About Nimble Films
To impact people’s thinking, show them a new idea that makes the existing ideas obsolete.About Nimble FilmsWe make films that promote remarkable Australians who produce, serve, grow or generate ideas and believe in a fair and inclusive society. Together we can create a community where all people and the environment can thrive.
We work hard to be the best we can be because we are passionate about making quality films and providing excellent service, without bullshit and ego.
We measure our success in three ways;
The way we operate our business and the projects we work on have a minimal impact on the environment. – The technology we use to create our films is entirely digital, so our environmental footprint is tiny. When on location, we stick to the old adage, “Take on photos, leave only footprints.”
Socially. As people, we act with integrity and respect for all, and we expect the people we work with and the projects we work on to have the same ethos. We look to be remarkable, working at the point where excellence and the unexpected collide. We are intentional, making decisions with purpose and consideration. We are curious; we engage by listening to develop a deeper understanding.
Financial. To run a financially secure and profitable business. When we plan a project to bring a measurable financial reward to a client, it is successful. Where ever possible, we stick to the agreed budget. Above all, to be clear and upfront in our communication about our business expectations.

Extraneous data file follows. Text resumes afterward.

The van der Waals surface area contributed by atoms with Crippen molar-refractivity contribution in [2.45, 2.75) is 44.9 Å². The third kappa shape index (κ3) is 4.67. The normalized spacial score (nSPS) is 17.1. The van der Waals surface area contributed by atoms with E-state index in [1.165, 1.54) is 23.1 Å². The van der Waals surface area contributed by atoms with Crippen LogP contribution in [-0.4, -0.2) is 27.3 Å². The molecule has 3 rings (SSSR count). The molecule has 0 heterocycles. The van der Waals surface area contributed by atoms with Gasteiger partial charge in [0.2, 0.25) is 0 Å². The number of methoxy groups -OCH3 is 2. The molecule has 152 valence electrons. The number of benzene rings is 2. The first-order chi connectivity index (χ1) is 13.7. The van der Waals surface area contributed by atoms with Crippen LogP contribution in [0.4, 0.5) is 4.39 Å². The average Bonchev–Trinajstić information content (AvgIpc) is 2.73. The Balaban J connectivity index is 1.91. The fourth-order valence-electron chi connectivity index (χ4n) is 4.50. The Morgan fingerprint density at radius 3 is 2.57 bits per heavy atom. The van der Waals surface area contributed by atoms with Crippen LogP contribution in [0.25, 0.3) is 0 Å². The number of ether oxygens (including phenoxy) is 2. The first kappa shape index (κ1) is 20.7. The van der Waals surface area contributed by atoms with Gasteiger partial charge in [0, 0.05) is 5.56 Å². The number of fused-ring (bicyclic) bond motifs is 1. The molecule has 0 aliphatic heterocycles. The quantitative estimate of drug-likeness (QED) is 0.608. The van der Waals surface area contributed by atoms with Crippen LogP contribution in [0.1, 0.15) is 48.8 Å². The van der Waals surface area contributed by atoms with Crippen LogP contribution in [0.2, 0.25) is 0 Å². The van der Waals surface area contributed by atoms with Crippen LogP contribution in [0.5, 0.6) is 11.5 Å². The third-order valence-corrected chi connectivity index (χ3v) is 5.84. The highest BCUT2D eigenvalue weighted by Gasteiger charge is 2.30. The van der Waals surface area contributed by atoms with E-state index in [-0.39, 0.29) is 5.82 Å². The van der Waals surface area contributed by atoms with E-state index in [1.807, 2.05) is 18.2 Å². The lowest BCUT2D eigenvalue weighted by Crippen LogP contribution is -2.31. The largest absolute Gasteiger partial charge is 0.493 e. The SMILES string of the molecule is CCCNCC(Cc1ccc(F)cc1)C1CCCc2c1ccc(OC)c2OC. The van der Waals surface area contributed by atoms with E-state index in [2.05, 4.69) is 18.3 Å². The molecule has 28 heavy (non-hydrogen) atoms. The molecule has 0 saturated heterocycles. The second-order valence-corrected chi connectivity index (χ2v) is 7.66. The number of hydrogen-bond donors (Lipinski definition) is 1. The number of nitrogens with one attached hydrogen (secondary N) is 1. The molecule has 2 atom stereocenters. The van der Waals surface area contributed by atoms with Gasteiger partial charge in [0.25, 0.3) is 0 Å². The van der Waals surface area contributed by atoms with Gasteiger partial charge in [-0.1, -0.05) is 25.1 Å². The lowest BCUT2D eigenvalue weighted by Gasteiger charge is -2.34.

Nimble films grew out of two years of periodic lockdowns. It was a time to reevaluate and reset.
Globally the video production industry pretty much ground to a halt. I joined forces with a group of producers from different time zones to discuss how we could better serve our clients when we were able to.
We identified three key areas of evolution.
- The cost of video production has always been a perceived barrier for many clients.
- Video production was too time-consuming.
- Clients were finding that the competition for the attention of their clients was increasingly difficult.
The first two points are the same. We determined that working as a one or two-person crew would become the norm. We acknowledged that there would be times when big budgets and big crews are needed.
The third point is a little more complex. However, it boils down to people becoming bored of constantly being served logical reasons to change. We had to find a way of bringing emotions into our films.
And this is where stories come into the equation. All good stories involve people and their experiences, and the brain processes stories on an emotional level, not a logical level.